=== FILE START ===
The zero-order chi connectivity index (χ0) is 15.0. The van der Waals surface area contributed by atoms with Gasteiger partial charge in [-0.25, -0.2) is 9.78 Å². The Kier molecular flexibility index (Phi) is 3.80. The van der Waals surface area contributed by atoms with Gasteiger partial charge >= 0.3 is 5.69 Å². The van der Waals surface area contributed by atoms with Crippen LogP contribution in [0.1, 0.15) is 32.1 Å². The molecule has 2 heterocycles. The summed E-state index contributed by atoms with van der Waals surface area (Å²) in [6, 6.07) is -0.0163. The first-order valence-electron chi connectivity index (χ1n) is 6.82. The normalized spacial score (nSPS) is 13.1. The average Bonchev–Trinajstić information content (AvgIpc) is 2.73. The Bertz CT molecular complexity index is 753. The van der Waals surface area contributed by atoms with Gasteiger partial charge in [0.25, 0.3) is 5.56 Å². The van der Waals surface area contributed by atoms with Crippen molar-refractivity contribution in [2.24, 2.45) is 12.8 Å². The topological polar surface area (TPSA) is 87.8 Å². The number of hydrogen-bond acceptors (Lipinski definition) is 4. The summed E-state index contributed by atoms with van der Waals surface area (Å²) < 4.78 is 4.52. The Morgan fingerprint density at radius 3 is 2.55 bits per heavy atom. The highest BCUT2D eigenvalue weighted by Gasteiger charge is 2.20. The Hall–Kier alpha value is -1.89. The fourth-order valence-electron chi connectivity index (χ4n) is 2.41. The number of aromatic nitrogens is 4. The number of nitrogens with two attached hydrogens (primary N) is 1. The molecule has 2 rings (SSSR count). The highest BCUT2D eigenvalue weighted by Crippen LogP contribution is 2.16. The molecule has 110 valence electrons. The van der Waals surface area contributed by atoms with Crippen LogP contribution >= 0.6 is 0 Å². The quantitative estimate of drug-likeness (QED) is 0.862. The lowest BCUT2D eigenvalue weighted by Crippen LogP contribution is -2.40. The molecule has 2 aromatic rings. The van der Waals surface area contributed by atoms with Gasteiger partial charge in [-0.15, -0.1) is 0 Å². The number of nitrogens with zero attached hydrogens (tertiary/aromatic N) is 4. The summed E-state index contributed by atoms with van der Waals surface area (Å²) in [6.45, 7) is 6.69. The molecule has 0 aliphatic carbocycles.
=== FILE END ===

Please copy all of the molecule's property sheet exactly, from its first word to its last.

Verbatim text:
The zero-order chi connectivity index (χ0) is 15.0. The van der Waals surface area contributed by atoms with Gasteiger partial charge in [-0.25, -0.2) is 9.78 Å². The Kier molecular flexibility index (Phi) is 3.80. The van der Waals surface area contributed by atoms with Gasteiger partial charge >= 0.3 is 5.69 Å². The van der Waals surface area contributed by atoms with Crippen LogP contribution in [0.1, 0.15) is 32.1 Å². The molecule has 2 heterocycles. The summed E-state index contributed by atoms with van der Waals surface area (Å²) in [6, 6.07) is -0.0163. The first-order valence-electron chi connectivity index (χ1n) is 6.82. The normalized spacial score (nSPS) is 13.1. The average Bonchev–Trinajstić information content (AvgIpc) is 2.73. The Bertz CT molecular complexity index is 753. The van der Waals surface area contributed by atoms with Gasteiger partial charge in [0.25, 0.3) is 5.56 Å². The van der Waals surface area contributed by atoms with Crippen molar-refractivity contribution in [2.24, 2.45) is 12.8 Å². The topological polar surface area (TPSA) is 87.8 Å². The number of hydrogen-bond acceptors (Lipinski definition) is 4. The summed E-state index contributed by atoms with van der Waals surface area (Å²) < 4.78 is 4.52. The Morgan fingerprint density at radius 3 is 2.55 bits per heavy atom. The highest BCUT2D eigenvalue weighted by Gasteiger charge is 2.20. The Hall–Kier alpha value is -1.89. The fourth-order valence-electron chi connectivity index (χ4n) is 2.41. The number of aromatic nitrogens is 4. The number of nitrogens with two attached hydrogens (primary N) is 1. The molecule has 2 rings (SSSR count). The highest BCUT2D eigenvalue weighted by Crippen LogP contribution is 2.16. The molecule has 110 valence electrons. The van der Waals surface area contributed by atoms with Crippen LogP contribution >= 0.6 is 0 Å². The quantitative estimate of drug-likeness (QED) is 0.862. The lowest BCUT2D eigenvalue weighted by Crippen LogP contribution is -2.40. The molecule has 2 aromatic rings. The van der Waals surface area contributed by atoms with Gasteiger partial charge in [-0.15, -0.1) is 0 Å². The number of nitrogens with zero attached hydrogens (tertiary/aromatic N) is 4. The summed E-state index contributed by atoms with van der Waals surface area (Å²) in [6.45, 7) is 6.69. The molecule has 0 aliphatic carbocycles.